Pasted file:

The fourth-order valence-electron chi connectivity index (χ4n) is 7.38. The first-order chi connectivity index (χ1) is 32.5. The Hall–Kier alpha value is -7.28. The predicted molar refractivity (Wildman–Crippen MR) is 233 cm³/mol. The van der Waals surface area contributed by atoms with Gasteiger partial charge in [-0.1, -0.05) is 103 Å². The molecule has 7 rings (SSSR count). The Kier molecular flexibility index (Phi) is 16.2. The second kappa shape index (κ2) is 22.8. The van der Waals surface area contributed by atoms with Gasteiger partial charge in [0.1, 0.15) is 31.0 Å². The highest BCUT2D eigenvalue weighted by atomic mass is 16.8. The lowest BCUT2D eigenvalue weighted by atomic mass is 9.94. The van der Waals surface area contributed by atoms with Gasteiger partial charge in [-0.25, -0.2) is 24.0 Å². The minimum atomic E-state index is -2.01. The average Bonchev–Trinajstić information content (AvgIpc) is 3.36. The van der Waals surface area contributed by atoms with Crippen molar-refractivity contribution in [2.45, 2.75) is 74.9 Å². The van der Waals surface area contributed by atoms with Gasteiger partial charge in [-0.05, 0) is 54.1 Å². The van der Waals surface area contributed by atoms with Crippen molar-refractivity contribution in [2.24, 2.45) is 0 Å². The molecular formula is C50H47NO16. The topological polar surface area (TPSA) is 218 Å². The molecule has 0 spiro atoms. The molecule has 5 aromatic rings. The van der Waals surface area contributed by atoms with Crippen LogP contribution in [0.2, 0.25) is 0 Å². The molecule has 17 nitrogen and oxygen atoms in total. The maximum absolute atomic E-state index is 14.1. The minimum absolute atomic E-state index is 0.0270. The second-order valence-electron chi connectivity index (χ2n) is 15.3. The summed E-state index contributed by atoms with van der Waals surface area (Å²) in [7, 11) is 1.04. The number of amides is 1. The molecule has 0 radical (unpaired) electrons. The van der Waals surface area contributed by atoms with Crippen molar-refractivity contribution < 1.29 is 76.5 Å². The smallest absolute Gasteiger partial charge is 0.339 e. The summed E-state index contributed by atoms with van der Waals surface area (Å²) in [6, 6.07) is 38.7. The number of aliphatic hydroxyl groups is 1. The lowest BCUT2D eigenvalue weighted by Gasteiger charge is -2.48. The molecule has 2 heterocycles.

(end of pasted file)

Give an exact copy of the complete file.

The fourth-order valence-electron chi connectivity index (χ4n) is 7.38. The first-order chi connectivity index (χ1) is 32.5. The Hall–Kier alpha value is -7.28. The predicted molar refractivity (Wildman–Crippen MR) is 233 cm³/mol. The van der Waals surface area contributed by atoms with Gasteiger partial charge in [-0.1, -0.05) is 103 Å². The molecule has 7 rings (SSSR count). The Kier molecular flexibility index (Phi) is 16.2. The second kappa shape index (κ2) is 22.8. The van der Waals surface area contributed by atoms with Gasteiger partial charge in [0.1, 0.15) is 31.0 Å². The highest BCUT2D eigenvalue weighted by atomic mass is 16.8. The lowest BCUT2D eigenvalue weighted by atomic mass is 9.94. The van der Waals surface area contributed by atoms with Gasteiger partial charge in [-0.25, -0.2) is 24.0 Å². The minimum atomic E-state index is -2.01. The average Bonchev–Trinajstić information content (AvgIpc) is 3.36. The van der Waals surface area contributed by atoms with Crippen molar-refractivity contribution in [2.45, 2.75) is 74.9 Å². The van der Waals surface area contributed by atoms with Gasteiger partial charge in [-0.05, 0) is 54.1 Å². The van der Waals surface area contributed by atoms with Crippen molar-refractivity contribution in [2.24, 2.45) is 0 Å². The molecular formula is C50H47NO16. The topological polar surface area (TPSA) is 218 Å². The molecule has 0 spiro atoms. The molecule has 5 aromatic rings. The van der Waals surface area contributed by atoms with Crippen LogP contribution in [0.2, 0.25) is 0 Å². The molecule has 17 nitrogen and oxygen atoms in total. The maximum absolute atomic E-state index is 14.1. The minimum absolute atomic E-state index is 0.0270. The second-order valence-electron chi connectivity index (χ2n) is 15.3. The summed E-state index contributed by atoms with van der Waals surface area (Å²) in [7, 11) is 1.04. The number of amides is 1. The molecule has 0 radical (unpaired) electrons. The van der Waals surface area contributed by atoms with Crippen molar-refractivity contribution < 1.29 is 76.5 Å². The smallest absolute Gasteiger partial charge is 0.339 e. The summed E-state index contributed by atoms with van der Waals surface area (Å²) in [6, 6.07) is 38.7. The number of aliphatic hydroxyl groups is 1. The lowest BCUT2D eigenvalue weighted by Gasteiger charge is -2.48. The molecule has 2 heterocycles.